But the makers of Jaws of Satan decided to get more complicated, coming up with a story that involves Satan, a disturbed psychic, and an ancient Druid curse that affects every third generation of a family and just affected the previous generation but has decided to affect the current one too because the bloodline may be at its end.

The bloodline may be at its end because the last male is a priest (played by Fritz Weaver). A cobra being transported to a carnival by train wakes up to find that it has become the embodiment of evil, with Satan himself taking residence in this cobra. It escapes from the train and into the town inhabited by the priest, the presence of its evil stirring the local snakes into a biting spree. Things progress from there. I'm a big fan of theatrical horror marathons, I've gone to several 24 hour marathons and all-nighters, and I like to daydream of putting together my own marathons in the future. With its totally crazy storyline, Jaws of Satan earned both this mention and a spot in an imagined marathon.

It's also notable that JoS was the screen debut of Christina Applegate, at age 9.

From a devil snake, we move on to a


With the Roger Corman-produced SHARKTOPUS (2010) coming out on DVD/Blu next Tuesday, I thought it was worth mentioning that director Lamberto Bava (under the pseudonym John M. Old Jr., in honor of his father Mario Bava's John M. Old pseudonym) and seven credited writers brought the world a rampaging shark/octopus hybrid twenty-six years earlier. And you don't have to watch Devil Fish alone, there's a great Mystery Science Theater 3000 version of it out now on DVD and Netflix Instant.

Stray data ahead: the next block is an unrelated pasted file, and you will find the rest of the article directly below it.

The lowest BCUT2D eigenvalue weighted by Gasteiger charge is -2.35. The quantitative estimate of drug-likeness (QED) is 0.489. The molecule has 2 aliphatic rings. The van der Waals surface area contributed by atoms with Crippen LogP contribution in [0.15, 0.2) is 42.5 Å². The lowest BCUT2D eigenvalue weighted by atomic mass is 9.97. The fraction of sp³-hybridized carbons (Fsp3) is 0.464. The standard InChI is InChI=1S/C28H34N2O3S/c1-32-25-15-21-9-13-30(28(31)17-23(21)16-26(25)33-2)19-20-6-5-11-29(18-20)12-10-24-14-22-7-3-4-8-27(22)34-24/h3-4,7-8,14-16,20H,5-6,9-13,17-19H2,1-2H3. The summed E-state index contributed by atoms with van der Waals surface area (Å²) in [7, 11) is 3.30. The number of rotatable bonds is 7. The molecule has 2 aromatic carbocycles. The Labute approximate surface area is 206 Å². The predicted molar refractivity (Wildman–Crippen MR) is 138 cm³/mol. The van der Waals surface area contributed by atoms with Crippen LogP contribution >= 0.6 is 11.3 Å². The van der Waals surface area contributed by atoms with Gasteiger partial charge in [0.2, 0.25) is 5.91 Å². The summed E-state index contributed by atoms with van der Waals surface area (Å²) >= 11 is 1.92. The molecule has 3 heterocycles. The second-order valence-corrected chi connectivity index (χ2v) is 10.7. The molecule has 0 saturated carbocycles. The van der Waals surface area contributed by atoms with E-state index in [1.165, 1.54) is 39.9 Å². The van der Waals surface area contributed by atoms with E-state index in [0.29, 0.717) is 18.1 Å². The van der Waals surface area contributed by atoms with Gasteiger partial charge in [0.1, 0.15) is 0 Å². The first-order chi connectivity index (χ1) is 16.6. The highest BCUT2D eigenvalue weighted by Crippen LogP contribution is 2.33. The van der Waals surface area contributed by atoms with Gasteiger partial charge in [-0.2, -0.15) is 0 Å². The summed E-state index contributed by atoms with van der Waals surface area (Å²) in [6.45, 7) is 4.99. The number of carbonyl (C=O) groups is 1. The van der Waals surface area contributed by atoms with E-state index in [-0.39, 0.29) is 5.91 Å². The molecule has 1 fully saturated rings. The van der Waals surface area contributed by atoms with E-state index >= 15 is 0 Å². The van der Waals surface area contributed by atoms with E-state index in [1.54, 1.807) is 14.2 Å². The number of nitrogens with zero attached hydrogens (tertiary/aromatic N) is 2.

A late-'80s period piece homage to John Hughes, Take Me Home Tonight follows Matt (Topher Grace), a guy who's been squandering his potential post-college, as he tries to win over his high school crush Tori (Teresa Palmer) during the course of one party-filled night. Matt is accompanied by his best friend (played by Dan Fogler), who's out to party hard after being fired earlier in the day, and who is especially entertaining to watch.

I could really relate to Matt's life indecision in this. He's totally unsure of how to properly approach his life, and too scared to take any steps forward... Exactly the same situation I've been in. I had a major "I'm a failure" crisis in 2009, which ended with an epiphany that Michael Biehn, as Matt's father, tells Matt in the film - you're not a failure, because you haven't done anything to fail at yet. This movie was filmed in 2007 and has been sitting on a shelf since, due to studio issues. If it had come out soon after it was filmed, I could've made my realization a lot earlier.

I thoroughly enjoyed the movie. '80s nostalgia has overwhelmed my life lately, and this movie played right into it. It was a lot of fun spending a couple hours in the theatre basking in the '80s party atmosphere full of awesome pop songs (unfortunately, the Eddie Money song that the movie is named after is not included).